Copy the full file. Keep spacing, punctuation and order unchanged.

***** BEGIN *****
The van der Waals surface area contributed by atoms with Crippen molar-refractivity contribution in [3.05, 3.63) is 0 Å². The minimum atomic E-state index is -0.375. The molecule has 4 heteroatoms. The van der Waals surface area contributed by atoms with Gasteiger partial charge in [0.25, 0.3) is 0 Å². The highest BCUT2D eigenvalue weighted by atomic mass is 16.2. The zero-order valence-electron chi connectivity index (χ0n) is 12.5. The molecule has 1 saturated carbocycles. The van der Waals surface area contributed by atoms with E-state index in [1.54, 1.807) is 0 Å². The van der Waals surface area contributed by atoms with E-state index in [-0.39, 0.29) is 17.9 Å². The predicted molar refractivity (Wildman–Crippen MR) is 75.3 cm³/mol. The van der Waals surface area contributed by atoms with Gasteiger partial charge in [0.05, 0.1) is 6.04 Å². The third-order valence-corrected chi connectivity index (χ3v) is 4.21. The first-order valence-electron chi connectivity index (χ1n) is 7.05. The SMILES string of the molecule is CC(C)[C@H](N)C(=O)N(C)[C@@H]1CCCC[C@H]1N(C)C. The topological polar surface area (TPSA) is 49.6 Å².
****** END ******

The van der Waals surface area contributed by atoms with Crippen molar-refractivity contribution in [3.05, 3.63) is 0 Å². The minimum atomic E-state index is -0.375. The molecule has 4 heteroatoms. The van der Waals surface area contributed by atoms with Gasteiger partial charge in [0.25, 0.3) is 0 Å². The highest BCUT2D eigenvalue weighted by atomic mass is 16.2. The zero-order valence-electron chi connectivity index (χ0n) is 12.5. The molecule has 1 saturated carbocycles. The van der Waals surface area contributed by atoms with E-state index in [1.54, 1.807) is 0 Å². The van der Waals surface area contributed by atoms with E-state index in [-0.39, 0.29) is 17.9 Å². The predicted molar refractivity (Wildman–Crippen MR) is 75.3 cm³/mol. The van der Waals surface area contributed by atoms with Gasteiger partial charge in [0.05, 0.1) is 6.04 Å². The third-order valence-corrected chi connectivity index (χ3v) is 4.21. The first-order valence-electron chi connectivity index (χ1n) is 7.05. The SMILES string of the molecule is CC(C)[C@H](N)C(=O)N(C)[C@@H]1CCCC[C@H]1N(C)C. The topological polar surface area (TPSA) is 49.6 Å².